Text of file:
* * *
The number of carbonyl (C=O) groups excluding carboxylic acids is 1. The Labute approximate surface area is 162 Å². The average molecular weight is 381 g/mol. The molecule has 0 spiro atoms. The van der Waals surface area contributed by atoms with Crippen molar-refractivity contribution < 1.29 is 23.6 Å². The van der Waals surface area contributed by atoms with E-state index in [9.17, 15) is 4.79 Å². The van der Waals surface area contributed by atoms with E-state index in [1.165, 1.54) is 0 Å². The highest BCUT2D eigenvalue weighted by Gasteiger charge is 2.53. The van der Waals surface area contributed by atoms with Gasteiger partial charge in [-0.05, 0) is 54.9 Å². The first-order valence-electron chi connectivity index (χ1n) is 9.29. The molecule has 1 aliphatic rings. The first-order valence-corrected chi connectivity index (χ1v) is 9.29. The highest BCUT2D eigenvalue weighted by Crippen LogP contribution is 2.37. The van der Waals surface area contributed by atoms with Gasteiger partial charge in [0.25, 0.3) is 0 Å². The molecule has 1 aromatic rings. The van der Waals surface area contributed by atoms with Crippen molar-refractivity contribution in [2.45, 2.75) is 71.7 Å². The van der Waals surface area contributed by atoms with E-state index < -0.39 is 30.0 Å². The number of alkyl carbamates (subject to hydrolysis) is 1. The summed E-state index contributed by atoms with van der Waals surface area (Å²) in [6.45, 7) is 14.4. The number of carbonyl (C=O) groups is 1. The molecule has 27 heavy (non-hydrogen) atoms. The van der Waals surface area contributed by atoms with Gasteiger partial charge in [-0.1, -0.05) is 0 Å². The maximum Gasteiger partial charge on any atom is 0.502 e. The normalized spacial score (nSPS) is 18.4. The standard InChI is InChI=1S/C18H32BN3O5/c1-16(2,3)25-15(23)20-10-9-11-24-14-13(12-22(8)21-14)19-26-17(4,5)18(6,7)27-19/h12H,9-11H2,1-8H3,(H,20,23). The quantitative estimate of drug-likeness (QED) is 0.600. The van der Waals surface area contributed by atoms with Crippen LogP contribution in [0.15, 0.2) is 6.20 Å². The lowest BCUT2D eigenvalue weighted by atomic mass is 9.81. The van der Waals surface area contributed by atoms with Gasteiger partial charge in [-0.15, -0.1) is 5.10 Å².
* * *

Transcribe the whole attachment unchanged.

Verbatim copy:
The number of carbonyl (C=O) groups excluding carboxylic acids is 1. The Labute approximate surface area is 162 Å². The average molecular weight is 381 g/mol. The molecule has 0 spiro atoms. The van der Waals surface area contributed by atoms with Crippen molar-refractivity contribution < 1.29 is 23.6 Å². The van der Waals surface area contributed by atoms with E-state index in [9.17, 15) is 4.79 Å². The van der Waals surface area contributed by atoms with E-state index in [1.165, 1.54) is 0 Å². The highest BCUT2D eigenvalue weighted by Gasteiger charge is 2.53. The van der Waals surface area contributed by atoms with Gasteiger partial charge in [-0.05, 0) is 54.9 Å². The first-order valence-electron chi connectivity index (χ1n) is 9.29. The molecule has 1 aliphatic rings. The first-order valence-corrected chi connectivity index (χ1v) is 9.29. The highest BCUT2D eigenvalue weighted by Crippen LogP contribution is 2.37. The van der Waals surface area contributed by atoms with Gasteiger partial charge in [0.25, 0.3) is 0 Å². The molecule has 1 aromatic rings. The van der Waals surface area contributed by atoms with Crippen molar-refractivity contribution in [2.45, 2.75) is 71.7 Å². The van der Waals surface area contributed by atoms with E-state index < -0.39 is 30.0 Å². The number of alkyl carbamates (subject to hydrolysis) is 1. The summed E-state index contributed by atoms with van der Waals surface area (Å²) in [6.45, 7) is 14.4. The number of carbonyl (C=O) groups is 1. The molecule has 27 heavy (non-hydrogen) atoms. The van der Waals surface area contributed by atoms with Gasteiger partial charge in [-0.1, -0.05) is 0 Å². The maximum Gasteiger partial charge on any atom is 0.502 e. The normalized spacial score (nSPS) is 18.4. The standard InChI is InChI=1S/C18H32BN3O5/c1-16(2,3)25-15(23)20-10-9-11-24-14-13(12-22(8)21-14)19-26-17(4,5)18(6,7)27-19/h12H,9-11H2,1-8H3,(H,20,23). The quantitative estimate of drug-likeness (QED) is 0.600. The van der Waals surface area contributed by atoms with Crippen LogP contribution in [0.15, 0.2) is 6.20 Å². The lowest BCUT2D eigenvalue weighted by atomic mass is 9.81. The van der Waals surface area contributed by atoms with Gasteiger partial charge in [-0.15, -0.1) is 5.10 Å².